I did a research of my own. It turns out iron is necessary for hair to grow. Iron, the mineral I’ve been deficient in for at least eight years (when I was diagnosed with anemia), is necessary for hair growth.

Never did my hair-obsessed family mention this. And I’m furious.

I don’t expect them to know such a fact. I do expect them to care more that my hair is healthy rather than pretty. But they didn’t. Hair care has been a trial-and-error process for me because I only knew it as “washing, perming, and hair spray”, and I got sick of it. Only when my family’s obsessive behavior stopped did I care to try to learn if there were other ways.

I intend to see a doctor to ask questions and rule out other medical problems, but for the time being, I’m going to take some multivitamins I have and see if my hair changes at all. I don’t expect too, but if there is a good change, I’m going to be both glad and angry. Glad because my hair is finally fixing itself, and angry with my family for not teaching me better hair care habits while growing up to begin with. At the very least, if it doesn’t grow, I’ll be happy if it stops falling out.

The Best Years

Something I often say is if I were given a choice between death and reliving my childhood, I’d choose death. For the most part, my reason is, to put it simply, my childhood sucked. It sucked enough that I was first suicidal at age ten, spent nearly my whole adolescence fighting against those feelings, and was often wishing I had died in infancy. I have never said I had the worst childhood, but it’s certainly not worth repeating.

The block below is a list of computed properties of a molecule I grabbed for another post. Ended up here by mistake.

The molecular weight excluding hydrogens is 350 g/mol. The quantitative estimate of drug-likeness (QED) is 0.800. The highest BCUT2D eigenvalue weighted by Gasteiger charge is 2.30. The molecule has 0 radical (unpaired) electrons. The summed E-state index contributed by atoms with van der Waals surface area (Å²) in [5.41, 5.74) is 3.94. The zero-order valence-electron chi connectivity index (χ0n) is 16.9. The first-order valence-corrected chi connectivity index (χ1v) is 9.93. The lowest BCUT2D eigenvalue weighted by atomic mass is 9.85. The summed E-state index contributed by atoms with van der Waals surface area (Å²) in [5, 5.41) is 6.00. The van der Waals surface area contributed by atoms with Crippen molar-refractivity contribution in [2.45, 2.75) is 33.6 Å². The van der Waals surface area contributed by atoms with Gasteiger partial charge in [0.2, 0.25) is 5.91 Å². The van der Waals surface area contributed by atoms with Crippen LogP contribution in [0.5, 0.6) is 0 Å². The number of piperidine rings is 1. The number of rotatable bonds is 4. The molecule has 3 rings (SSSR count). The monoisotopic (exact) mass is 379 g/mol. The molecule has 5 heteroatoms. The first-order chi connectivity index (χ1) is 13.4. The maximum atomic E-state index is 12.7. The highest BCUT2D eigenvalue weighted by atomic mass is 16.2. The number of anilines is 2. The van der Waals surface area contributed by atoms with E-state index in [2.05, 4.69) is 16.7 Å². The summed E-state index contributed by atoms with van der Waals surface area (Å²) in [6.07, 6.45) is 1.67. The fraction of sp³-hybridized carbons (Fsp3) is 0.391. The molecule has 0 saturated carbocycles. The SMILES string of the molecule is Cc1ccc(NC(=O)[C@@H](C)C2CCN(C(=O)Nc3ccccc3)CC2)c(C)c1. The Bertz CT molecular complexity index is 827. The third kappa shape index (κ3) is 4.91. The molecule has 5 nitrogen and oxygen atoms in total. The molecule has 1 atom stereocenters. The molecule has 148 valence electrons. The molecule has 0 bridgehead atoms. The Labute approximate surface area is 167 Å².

However, even if I didn’t have to experience the abuse and dysfunction, I feel like I’d still choose death over childhood. Being totally honest, childhood is much cuter and more fun as an outsider viewing it than as an insider living it. I could write out a list of reasons, but the main one is powerlessness.

As a child, you have no control over your life, and that’s true no matter how amazing your childhood is. Outside of the dysfunctional aspect, one of the things I hated most about my childhood is we moved every year. I hated moving and to this day, I still loathe it, but as a child, what was I to do? I had no choice in where I lived, what school I attended, or where I moved to. I had a choice in absolutely nothing, and knowing you are powerless against something (or someone) feels awful, no matter how supportive those people are.

I couldn’t do that. I could not return to a time where someone had full and total control over my life, even if that person was the most loving in the world (she wasn’t, but that’s not the point). Childhood is essentially a luck of the draw. If you’re lucky, that powerlessness isn’t often a deterrent in you having a happy life until adulthood, and you’ll wish for it back when you are an adult because it was that enjoyable. If you aren’t lucky, you’ll consider yourself lucky for having survived it in the first place.